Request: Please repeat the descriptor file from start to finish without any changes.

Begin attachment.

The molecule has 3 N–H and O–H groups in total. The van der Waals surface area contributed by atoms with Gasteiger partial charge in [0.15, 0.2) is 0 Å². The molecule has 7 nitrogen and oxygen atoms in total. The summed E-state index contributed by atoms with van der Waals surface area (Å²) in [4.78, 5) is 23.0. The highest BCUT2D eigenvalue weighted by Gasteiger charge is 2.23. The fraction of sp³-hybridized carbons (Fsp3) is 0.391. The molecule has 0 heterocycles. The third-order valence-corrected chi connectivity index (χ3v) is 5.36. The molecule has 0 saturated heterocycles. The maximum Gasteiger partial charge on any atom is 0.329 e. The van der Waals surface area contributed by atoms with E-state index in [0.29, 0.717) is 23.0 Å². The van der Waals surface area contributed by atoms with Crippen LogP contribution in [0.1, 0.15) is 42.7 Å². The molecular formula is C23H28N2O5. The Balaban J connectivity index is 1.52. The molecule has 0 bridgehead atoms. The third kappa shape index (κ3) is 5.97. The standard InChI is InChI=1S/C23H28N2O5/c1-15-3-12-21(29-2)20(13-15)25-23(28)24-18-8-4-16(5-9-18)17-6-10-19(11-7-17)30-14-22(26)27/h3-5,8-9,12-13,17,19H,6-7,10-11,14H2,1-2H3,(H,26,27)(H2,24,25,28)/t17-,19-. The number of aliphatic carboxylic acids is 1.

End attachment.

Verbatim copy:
The molecule has 3 N–H and O–H groups in total. The van der Waals surface area contributed by atoms with Gasteiger partial charge in [0.15, 0.2) is 0 Å². The molecule has 7 nitrogen and oxygen atoms in total. The summed E-state index contributed by atoms with van der Waals surface area (Å²) in [4.78, 5) is 23.0. The highest BCUT2D eigenvalue weighted by Gasteiger charge is 2.23. The fraction of sp³-hybridized carbons (Fsp3) is 0.391. The molecule has 0 heterocycles. The third-order valence-corrected chi connectivity index (χ3v) is 5.36. The molecule has 0 saturated heterocycles. The maximum Gasteiger partial charge on any atom is 0.329 e. The van der Waals surface area contributed by atoms with E-state index in [0.29, 0.717) is 23.0 Å². The van der Waals surface area contributed by atoms with Crippen LogP contribution in [0.1, 0.15) is 42.7 Å². The molecular formula is C23H28N2O5. The Balaban J connectivity index is 1.52. The molecule has 0 bridgehead atoms. The third kappa shape index (κ3) is 5.97. The standard InChI is InChI=1S/C23H28N2O5/c1-15-3-12-21(29-2)20(13-15)25-23(28)24-18-8-4-16(5-9-18)17-6-10-19(11-7-17)30-14-22(26)27/h3-5,8-9,12-13,17,19H,6-7,10-11,14H2,1-2H3,(H,26,27)(H2,24,25,28)/t17-,19-. The number of aliphatic carboxylic acids is 1.